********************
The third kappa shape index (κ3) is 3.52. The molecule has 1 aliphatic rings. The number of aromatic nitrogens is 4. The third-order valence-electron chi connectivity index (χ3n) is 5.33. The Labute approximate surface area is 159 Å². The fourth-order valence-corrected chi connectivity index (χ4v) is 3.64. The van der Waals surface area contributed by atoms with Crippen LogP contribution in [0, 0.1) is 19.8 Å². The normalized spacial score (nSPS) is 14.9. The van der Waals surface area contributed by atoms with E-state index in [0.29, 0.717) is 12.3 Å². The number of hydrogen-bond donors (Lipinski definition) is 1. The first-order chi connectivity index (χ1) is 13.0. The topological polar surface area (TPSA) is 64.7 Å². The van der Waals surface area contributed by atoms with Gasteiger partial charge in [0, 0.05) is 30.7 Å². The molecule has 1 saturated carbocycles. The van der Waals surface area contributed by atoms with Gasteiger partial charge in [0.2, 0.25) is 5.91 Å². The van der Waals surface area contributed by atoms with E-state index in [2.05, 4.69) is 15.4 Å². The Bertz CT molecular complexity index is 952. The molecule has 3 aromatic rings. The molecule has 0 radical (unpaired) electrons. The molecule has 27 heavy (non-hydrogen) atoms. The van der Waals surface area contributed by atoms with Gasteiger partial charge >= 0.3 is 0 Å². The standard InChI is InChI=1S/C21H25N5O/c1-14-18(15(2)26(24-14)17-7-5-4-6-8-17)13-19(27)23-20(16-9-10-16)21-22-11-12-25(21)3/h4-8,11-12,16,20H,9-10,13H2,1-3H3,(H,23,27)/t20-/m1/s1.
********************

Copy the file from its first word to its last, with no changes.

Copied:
The third kappa shape index (κ3) is 3.52. The molecule has 1 aliphatic rings. The number of aromatic nitrogens is 4. The third-order valence-electron chi connectivity index (χ3n) is 5.33. The Labute approximate surface area is 159 Å². The fourth-order valence-corrected chi connectivity index (χ4v) is 3.64. The van der Waals surface area contributed by atoms with Crippen LogP contribution in [0, 0.1) is 19.8 Å². The normalized spacial score (nSPS) is 14.9. The van der Waals surface area contributed by atoms with E-state index in [0.29, 0.717) is 12.3 Å². The number of hydrogen-bond donors (Lipinski definition) is 1. The first-order chi connectivity index (χ1) is 13.0. The topological polar surface area (TPSA) is 64.7 Å². The van der Waals surface area contributed by atoms with Gasteiger partial charge in [0, 0.05) is 30.7 Å². The molecule has 1 saturated carbocycles. The van der Waals surface area contributed by atoms with Gasteiger partial charge in [0.2, 0.25) is 5.91 Å². The van der Waals surface area contributed by atoms with E-state index in [2.05, 4.69) is 15.4 Å². The Bertz CT molecular complexity index is 952. The molecule has 3 aromatic rings. The molecule has 0 radical (unpaired) electrons. The molecule has 27 heavy (non-hydrogen) atoms. The van der Waals surface area contributed by atoms with Gasteiger partial charge >= 0.3 is 0 Å². The standard InChI is InChI=1S/C21H25N5O/c1-14-18(15(2)26(24-14)17-7-5-4-6-8-17)13-19(27)23-20(16-9-10-16)21-22-11-12-25(21)3/h4-8,11-12,16,20H,9-10,13H2,1-3H3,(H,23,27)/t20-/m1/s1.